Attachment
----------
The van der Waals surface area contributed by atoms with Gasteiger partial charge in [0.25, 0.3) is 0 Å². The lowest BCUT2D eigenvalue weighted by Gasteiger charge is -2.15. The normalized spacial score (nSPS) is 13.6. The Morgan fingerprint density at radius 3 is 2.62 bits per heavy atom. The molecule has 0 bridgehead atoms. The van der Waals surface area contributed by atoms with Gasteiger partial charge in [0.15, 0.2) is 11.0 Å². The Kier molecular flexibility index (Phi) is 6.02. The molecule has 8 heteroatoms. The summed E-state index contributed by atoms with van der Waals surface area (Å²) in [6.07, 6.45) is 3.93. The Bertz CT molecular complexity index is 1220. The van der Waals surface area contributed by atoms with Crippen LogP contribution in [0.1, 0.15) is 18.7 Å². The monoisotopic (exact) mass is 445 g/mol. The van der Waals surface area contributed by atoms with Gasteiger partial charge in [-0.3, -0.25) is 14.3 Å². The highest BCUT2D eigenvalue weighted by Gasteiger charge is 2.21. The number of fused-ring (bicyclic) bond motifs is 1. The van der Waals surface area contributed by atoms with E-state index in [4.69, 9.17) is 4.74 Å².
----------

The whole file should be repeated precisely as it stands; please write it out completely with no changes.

The van der Waals surface area contributed by atoms with Gasteiger partial charge in [0.25, 0.3) is 0 Å². The lowest BCUT2D eigenvalue weighted by Gasteiger charge is -2.15. The normalized spacial score (nSPS) is 13.6. The Morgan fingerprint density at radius 3 is 2.62 bits per heavy atom. The molecule has 0 bridgehead atoms. The van der Waals surface area contributed by atoms with Gasteiger partial charge in [0.15, 0.2) is 11.0 Å². The Kier molecular flexibility index (Phi) is 6.02. The molecule has 8 heteroatoms. The summed E-state index contributed by atoms with van der Waals surface area (Å²) in [6.07, 6.45) is 3.93. The Bertz CT molecular complexity index is 1220. The van der Waals surface area contributed by atoms with Crippen LogP contribution in [0.1, 0.15) is 18.7 Å². The monoisotopic (exact) mass is 445 g/mol. The van der Waals surface area contributed by atoms with Gasteiger partial charge in [-0.3, -0.25) is 14.3 Å². The highest BCUT2D eigenvalue weighted by Gasteiger charge is 2.21. The number of fused-ring (bicyclic) bond motifs is 1. The van der Waals surface area contributed by atoms with E-state index in [4.69, 9.17) is 4.74 Å².